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J Allergy Clin Immunol. 2007 Jan;119(1):226-34. Epub 2006 Oct 27.

Regulation of allergic airway inflammation by class I-restricted allergen presentation and CD8 T-cell infiltration.

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King's College London, UK.



CD8 T cells are known to respond to exogenous antigens through cross-presentation. The importance of the CD8 cell response in the lung after inhalation of allergen and its effects on asthmatic inflammation are less clear.


We sought to determine the dynamics, nature, and immunoregulatory activities of the class I CD8 T-cell response to inhaled allergen.


We studied a murine model of respiratory allergen sensitization, adoptive transfer of transgenic T cells, and flow cytometric analysis of lung infiltrates.


Class I-restricted CD8 T cells responded rapidly to inhaled allergen and dominated the acute infiltration of T cells into the lung after secondary exposure. CD8 cells in the lung expressed a type 1 phenotype and suppressed the systemic IgE response to subsequent immunization. Dendritic cells purified from conducting airways or lung tissue were highly efficient at cross-presentation of antigen into the class I pathway after intranasal challenge. Adoptive transfer of transgenic antigen-specific CD8, but not CD4, cells resulted in increased IL-12 levels and reduced IL-13 and IL-5 levels in bronchoalveolar lavage fluid, coupled with substantially reduced airway eosinophilia after repeated allergen inhalation, a process mimicked by intranasal administration of IL-12 and inhibited by anti-IL-12 antibody.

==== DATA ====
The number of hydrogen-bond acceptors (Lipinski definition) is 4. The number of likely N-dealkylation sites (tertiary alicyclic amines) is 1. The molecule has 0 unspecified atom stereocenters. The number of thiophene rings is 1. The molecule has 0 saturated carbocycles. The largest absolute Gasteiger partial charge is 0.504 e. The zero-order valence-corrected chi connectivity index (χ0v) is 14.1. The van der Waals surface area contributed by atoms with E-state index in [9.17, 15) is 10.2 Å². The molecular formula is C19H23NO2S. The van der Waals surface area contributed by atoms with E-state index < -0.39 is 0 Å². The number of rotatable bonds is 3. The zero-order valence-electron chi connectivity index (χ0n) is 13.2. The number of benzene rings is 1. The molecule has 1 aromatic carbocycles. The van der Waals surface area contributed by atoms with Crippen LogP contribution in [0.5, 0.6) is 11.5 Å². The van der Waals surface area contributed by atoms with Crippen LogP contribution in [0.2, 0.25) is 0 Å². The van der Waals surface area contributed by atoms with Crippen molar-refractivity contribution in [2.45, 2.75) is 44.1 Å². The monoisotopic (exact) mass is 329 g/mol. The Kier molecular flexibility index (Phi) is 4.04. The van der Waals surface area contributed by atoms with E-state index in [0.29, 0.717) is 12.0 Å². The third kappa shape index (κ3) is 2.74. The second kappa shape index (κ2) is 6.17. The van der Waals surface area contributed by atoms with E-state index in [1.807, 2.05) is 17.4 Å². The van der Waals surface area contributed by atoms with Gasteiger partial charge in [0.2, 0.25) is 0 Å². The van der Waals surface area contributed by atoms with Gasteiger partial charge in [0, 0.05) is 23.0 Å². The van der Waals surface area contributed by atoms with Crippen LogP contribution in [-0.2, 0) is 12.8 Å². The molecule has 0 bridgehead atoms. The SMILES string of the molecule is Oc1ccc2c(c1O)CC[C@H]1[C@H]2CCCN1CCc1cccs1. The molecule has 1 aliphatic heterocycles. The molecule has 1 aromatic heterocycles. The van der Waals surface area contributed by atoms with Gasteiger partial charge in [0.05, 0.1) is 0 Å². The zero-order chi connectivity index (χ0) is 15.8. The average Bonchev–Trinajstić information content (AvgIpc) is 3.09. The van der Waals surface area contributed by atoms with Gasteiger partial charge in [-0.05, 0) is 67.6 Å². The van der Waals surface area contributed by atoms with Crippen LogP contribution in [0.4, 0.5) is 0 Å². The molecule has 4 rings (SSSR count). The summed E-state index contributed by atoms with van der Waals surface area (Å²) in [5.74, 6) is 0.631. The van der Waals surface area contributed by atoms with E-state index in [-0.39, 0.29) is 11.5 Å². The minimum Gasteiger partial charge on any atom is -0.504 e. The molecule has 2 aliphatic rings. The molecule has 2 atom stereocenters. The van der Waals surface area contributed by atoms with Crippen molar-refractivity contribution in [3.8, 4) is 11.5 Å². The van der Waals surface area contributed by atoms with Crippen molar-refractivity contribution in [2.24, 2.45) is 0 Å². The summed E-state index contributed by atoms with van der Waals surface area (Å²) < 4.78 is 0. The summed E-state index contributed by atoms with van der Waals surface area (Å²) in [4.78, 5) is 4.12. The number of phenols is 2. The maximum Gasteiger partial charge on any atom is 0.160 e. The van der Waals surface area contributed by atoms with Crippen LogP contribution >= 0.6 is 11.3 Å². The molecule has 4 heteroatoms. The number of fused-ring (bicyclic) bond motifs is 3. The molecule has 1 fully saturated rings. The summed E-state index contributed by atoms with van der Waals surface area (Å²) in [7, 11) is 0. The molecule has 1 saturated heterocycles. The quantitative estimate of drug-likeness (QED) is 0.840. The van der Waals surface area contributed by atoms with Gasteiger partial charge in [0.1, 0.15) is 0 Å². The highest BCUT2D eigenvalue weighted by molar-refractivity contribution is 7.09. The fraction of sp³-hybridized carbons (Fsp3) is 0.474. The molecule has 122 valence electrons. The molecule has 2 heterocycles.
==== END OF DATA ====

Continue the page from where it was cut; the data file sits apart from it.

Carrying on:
The data suggest that CD8 cells specific for inhaled allergens are generated in draining lymph nodes but suppress allergic airway inflammation through induction of IL-12 in the lung during interaction with respiratory dendritic cells.


Novel peptide immunotherapeutics targeting the class I-restricted CD8 T-cell response to allergen represent a promising strategy for extrinsic asthma.

[Indexed for MEDLINE]

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